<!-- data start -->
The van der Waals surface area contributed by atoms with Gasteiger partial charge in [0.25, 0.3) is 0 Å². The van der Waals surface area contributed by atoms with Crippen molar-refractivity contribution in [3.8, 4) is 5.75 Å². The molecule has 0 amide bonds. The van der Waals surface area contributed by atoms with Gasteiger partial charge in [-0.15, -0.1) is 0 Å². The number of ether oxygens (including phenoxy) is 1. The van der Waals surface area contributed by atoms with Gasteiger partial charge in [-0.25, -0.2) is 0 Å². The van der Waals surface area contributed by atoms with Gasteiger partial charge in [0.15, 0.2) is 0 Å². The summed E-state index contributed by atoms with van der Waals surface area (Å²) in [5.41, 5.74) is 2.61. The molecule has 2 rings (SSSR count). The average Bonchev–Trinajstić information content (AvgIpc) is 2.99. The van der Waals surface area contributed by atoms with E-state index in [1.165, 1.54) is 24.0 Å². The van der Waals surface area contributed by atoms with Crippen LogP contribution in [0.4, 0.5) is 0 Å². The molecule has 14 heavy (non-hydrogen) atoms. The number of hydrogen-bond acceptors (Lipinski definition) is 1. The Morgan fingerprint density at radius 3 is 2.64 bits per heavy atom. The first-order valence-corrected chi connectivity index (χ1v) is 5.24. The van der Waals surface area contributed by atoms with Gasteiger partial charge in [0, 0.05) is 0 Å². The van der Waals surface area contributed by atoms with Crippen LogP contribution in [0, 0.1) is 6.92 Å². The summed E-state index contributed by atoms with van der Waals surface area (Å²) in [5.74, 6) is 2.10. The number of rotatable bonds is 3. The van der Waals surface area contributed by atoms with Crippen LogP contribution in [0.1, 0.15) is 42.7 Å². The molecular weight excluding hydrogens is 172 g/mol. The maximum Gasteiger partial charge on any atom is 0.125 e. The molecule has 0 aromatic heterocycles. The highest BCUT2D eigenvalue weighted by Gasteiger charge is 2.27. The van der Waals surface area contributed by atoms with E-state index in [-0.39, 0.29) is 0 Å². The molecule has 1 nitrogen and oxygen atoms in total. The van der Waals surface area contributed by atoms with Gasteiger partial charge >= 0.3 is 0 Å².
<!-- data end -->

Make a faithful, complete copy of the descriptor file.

The van der Waals surface area contributed by atoms with Gasteiger partial charge in [0.25, 0.3) is 0 Å². The van der Waals surface area contributed by atoms with Crippen molar-refractivity contribution in [3.8, 4) is 5.75 Å². The molecule has 0 amide bonds. The van der Waals surface area contributed by atoms with Gasteiger partial charge in [-0.15, -0.1) is 0 Å². The number of ether oxygens (including phenoxy) is 1. The van der Waals surface area contributed by atoms with Gasteiger partial charge in [-0.25, -0.2) is 0 Å². The van der Waals surface area contributed by atoms with Gasteiger partial charge in [0.15, 0.2) is 0 Å². The summed E-state index contributed by atoms with van der Waals surface area (Å²) in [5.41, 5.74) is 2.61. The molecule has 2 rings (SSSR count). The average Bonchev–Trinajstić information content (AvgIpc) is 2.99. The van der Waals surface area contributed by atoms with E-state index in [1.165, 1.54) is 24.0 Å². The van der Waals surface area contributed by atoms with Crippen LogP contribution in [0.4, 0.5) is 0 Å². The molecule has 14 heavy (non-hydrogen) atoms. The number of hydrogen-bond acceptors (Lipinski definition) is 1. The Morgan fingerprint density at radius 3 is 2.64 bits per heavy atom. The first-order valence-corrected chi connectivity index (χ1v) is 5.24. The van der Waals surface area contributed by atoms with Gasteiger partial charge in [0, 0.05) is 0 Å². The van der Waals surface area contributed by atoms with Crippen LogP contribution in [0, 0.1) is 6.92 Å². The summed E-state index contributed by atoms with van der Waals surface area (Å²) in [5.74, 6) is 2.10. The number of rotatable bonds is 3. The van der Waals surface area contributed by atoms with Crippen LogP contribution in [0.1, 0.15) is 42.7 Å². The molecular weight excluding hydrogens is 172 g/mol. The maximum Gasteiger partial charge on any atom is 0.125 e. The molecule has 0 aromatic heterocycles. The highest BCUT2D eigenvalue weighted by Gasteiger charge is 2.27. The van der Waals surface area contributed by atoms with E-state index in [-0.39, 0.29) is 0 Å². The molecule has 1 nitrogen and oxygen atoms in total. The van der Waals surface area contributed by atoms with Gasteiger partial charge >= 0.3 is 0 Å².